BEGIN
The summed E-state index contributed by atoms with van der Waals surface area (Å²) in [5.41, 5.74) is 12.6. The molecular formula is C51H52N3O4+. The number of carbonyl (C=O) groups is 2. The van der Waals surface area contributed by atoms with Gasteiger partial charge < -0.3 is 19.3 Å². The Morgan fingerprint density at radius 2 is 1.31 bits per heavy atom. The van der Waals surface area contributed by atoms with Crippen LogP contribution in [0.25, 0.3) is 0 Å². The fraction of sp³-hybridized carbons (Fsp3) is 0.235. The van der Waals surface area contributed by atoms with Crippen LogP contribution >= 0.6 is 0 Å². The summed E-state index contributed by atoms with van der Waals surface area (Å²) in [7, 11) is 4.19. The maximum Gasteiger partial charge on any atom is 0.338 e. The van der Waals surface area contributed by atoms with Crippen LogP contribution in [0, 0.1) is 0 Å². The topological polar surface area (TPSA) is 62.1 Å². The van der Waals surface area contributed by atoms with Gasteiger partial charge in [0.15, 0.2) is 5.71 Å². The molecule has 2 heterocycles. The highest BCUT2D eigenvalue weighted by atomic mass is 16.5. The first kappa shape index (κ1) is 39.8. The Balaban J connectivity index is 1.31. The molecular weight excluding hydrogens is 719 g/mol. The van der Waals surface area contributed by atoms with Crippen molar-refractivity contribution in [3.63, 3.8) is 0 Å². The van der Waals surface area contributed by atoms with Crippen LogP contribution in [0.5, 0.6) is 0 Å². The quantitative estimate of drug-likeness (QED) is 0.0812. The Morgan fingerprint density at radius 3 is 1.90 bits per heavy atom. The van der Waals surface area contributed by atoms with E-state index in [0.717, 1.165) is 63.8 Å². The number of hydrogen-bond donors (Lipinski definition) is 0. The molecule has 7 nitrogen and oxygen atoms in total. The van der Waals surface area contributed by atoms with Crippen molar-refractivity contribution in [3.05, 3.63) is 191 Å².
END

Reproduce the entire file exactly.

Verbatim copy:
The summed E-state index contributed by atoms with van der Waals surface area (Å²) in [5.41, 5.74) is 12.6. The molecular formula is C51H52N3O4+. The number of carbonyl (C=O) groups is 2. The van der Waals surface area contributed by atoms with Gasteiger partial charge < -0.3 is 19.3 Å². The Morgan fingerprint density at radius 2 is 1.31 bits per heavy atom. The van der Waals surface area contributed by atoms with Crippen LogP contribution in [0.25, 0.3) is 0 Å². The fraction of sp³-hybridized carbons (Fsp3) is 0.235. The van der Waals surface area contributed by atoms with Crippen LogP contribution >= 0.6 is 0 Å². The summed E-state index contributed by atoms with van der Waals surface area (Å²) in [7, 11) is 4.19. The maximum Gasteiger partial charge on any atom is 0.338 e. The van der Waals surface area contributed by atoms with Crippen LogP contribution in [0, 0.1) is 0 Å². The topological polar surface area (TPSA) is 62.1 Å². The van der Waals surface area contributed by atoms with Gasteiger partial charge in [0.15, 0.2) is 5.71 Å². The molecule has 2 heterocycles. The highest BCUT2D eigenvalue weighted by atomic mass is 16.5. The first kappa shape index (κ1) is 39.8. The Balaban J connectivity index is 1.31. The molecular weight excluding hydrogens is 719 g/mol. The van der Waals surface area contributed by atoms with Crippen molar-refractivity contribution in [3.63, 3.8) is 0 Å². The van der Waals surface area contributed by atoms with Crippen LogP contribution in [0.5, 0.6) is 0 Å². The quantitative estimate of drug-likeness (QED) is 0.0812. The Morgan fingerprint density at radius 3 is 1.90 bits per heavy atom. The van der Waals surface area contributed by atoms with E-state index in [0.717, 1.165) is 63.8 Å². The number of hydrogen-bond donors (Lipinski definition) is 0. The molecule has 7 nitrogen and oxygen atoms in total. The van der Waals surface area contributed by atoms with Crippen molar-refractivity contribution in [3.05, 3.63) is 191 Å².